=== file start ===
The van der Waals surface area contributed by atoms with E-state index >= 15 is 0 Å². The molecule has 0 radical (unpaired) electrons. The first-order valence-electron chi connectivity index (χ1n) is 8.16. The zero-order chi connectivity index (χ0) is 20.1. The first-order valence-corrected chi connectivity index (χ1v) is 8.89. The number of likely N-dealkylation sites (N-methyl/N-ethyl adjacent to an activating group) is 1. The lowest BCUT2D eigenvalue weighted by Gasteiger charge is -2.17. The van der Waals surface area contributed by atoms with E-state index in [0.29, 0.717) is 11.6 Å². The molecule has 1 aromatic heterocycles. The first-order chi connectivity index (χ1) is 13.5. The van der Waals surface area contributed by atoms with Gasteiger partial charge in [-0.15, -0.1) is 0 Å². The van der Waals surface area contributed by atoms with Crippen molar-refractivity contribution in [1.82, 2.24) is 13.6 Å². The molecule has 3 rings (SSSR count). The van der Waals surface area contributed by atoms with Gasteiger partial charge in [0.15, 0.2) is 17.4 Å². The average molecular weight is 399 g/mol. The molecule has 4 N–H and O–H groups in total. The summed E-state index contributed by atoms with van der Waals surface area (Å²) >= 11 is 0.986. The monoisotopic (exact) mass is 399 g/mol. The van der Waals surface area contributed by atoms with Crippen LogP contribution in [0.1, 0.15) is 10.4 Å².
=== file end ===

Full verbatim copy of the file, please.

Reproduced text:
The van der Waals surface area contributed by atoms with E-state index >= 15 is 0 Å². The molecule has 0 radical (unpaired) electrons. The first-order valence-electron chi connectivity index (χ1n) is 8.16. The zero-order chi connectivity index (χ0) is 20.1. The first-order valence-corrected chi connectivity index (χ1v) is 8.89. The number of likely N-dealkylation sites (N-methyl/N-ethyl adjacent to an activating group) is 1. The lowest BCUT2D eigenvalue weighted by Gasteiger charge is -2.17. The van der Waals surface area contributed by atoms with E-state index in [0.29, 0.717) is 11.6 Å². The molecule has 1 aromatic heterocycles. The first-order chi connectivity index (χ1) is 13.5. The van der Waals surface area contributed by atoms with Gasteiger partial charge in [-0.15, -0.1) is 0 Å². The van der Waals surface area contributed by atoms with Crippen molar-refractivity contribution in [1.82, 2.24) is 13.6 Å². The molecule has 3 rings (SSSR count). The van der Waals surface area contributed by atoms with Gasteiger partial charge in [0.15, 0.2) is 17.4 Å². The average molecular weight is 399 g/mol. The molecule has 4 N–H and O–H groups in total. The summed E-state index contributed by atoms with van der Waals surface area (Å²) >= 11 is 0.986. The monoisotopic (exact) mass is 399 g/mol. The van der Waals surface area contributed by atoms with Crippen LogP contribution in [0.1, 0.15) is 10.4 Å².